Review: My Strange Brain- Brains really are strange…
Channel Five, Thursday 21st August, 11.05pm
My Strange Brain, a documentary series exploring unusual neurological conditions felt like a rather natural progression from my previous encounter with the BBC’s Blood and Guts series, the gory first episode shown earlier this week. I’d just got my head around the history of brain surgery, what modern day science can achieve. Sorted. Now, I prepared myself to be stunned by how much the human brain, when damaged, can play havoc with your personality.
Episode 4, Losing Control, tells the story of three individuals whose lives are controlled by their impulses. There’s Heather, the hypersexual, who endured a brain haemorrhage two years ago and since can’t stop humping other men, much to the annoyance of her husband. Then there’s the former chiropractor, John, who can’t control his urge to draw after undergoing brain surgery and Tony, the surgeon whose experience of being struck by lightning has left him haunted by a compulsion to play the piano.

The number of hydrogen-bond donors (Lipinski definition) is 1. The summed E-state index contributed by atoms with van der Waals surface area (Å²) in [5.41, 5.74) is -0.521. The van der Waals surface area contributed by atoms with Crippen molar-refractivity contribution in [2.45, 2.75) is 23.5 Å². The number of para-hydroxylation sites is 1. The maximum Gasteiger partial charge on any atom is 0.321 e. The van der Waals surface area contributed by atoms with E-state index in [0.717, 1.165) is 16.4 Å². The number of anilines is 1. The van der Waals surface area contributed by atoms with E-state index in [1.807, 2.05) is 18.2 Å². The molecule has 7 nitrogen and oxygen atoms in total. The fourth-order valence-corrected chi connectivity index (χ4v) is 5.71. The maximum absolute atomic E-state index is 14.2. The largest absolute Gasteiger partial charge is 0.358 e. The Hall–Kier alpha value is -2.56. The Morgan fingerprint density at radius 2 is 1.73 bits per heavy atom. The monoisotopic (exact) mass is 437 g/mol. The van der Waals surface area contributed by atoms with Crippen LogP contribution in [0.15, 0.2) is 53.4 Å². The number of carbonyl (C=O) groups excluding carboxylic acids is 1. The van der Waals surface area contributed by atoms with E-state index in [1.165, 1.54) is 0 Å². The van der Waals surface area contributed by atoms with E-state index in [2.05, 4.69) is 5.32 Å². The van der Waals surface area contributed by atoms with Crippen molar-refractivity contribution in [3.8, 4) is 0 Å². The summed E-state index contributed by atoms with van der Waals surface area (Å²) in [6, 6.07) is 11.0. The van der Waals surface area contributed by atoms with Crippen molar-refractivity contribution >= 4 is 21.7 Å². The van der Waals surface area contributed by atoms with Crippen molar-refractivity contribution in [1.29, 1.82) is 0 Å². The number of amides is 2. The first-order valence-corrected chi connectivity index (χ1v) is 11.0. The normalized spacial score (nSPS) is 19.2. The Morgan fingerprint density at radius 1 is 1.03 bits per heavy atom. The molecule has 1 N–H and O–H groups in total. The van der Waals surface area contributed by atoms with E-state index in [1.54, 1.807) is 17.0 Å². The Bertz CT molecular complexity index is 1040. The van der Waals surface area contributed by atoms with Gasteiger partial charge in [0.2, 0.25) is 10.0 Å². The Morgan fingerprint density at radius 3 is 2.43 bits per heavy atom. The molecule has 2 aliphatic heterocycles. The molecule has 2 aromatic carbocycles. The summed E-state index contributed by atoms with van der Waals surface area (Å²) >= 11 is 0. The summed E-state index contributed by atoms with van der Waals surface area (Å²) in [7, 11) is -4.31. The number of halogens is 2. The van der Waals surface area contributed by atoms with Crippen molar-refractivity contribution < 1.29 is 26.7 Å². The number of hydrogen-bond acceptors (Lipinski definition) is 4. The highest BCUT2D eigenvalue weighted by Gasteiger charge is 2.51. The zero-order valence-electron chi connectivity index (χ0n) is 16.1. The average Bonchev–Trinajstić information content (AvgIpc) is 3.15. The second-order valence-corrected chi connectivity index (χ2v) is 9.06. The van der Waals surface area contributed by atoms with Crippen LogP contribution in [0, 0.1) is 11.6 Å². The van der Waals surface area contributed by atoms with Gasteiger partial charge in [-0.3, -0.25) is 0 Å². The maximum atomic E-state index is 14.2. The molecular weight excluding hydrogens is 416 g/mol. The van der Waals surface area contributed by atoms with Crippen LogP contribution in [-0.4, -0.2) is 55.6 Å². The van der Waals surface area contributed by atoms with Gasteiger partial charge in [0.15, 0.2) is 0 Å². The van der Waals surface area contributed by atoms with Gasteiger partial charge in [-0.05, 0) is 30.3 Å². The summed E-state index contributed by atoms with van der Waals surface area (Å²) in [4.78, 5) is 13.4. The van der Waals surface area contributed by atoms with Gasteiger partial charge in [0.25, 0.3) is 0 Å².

In some ways, the series is a composed, even quite chipper look at the life of some random people, who are different now to what they were before. No big deal, right? Wrong. There’s something in it that’s a little more lingering. Though quite happily getting on with their new character traits, the underlying damage their strange brains have done to their family relationships renders the show poignantly rather bleak, even as they chat judiciously to the camera. There’s no denying, they are the ones who’ve suffered most from this dramatic alteration of persona.
My Strange Brain, on tonight, is a bit of a lesson in coming to terms with an unexpected and dramatic change. Whether trying to amend the effects or simply going along with what’s left, somehow they must deal with the aftermath.
By Susan Allen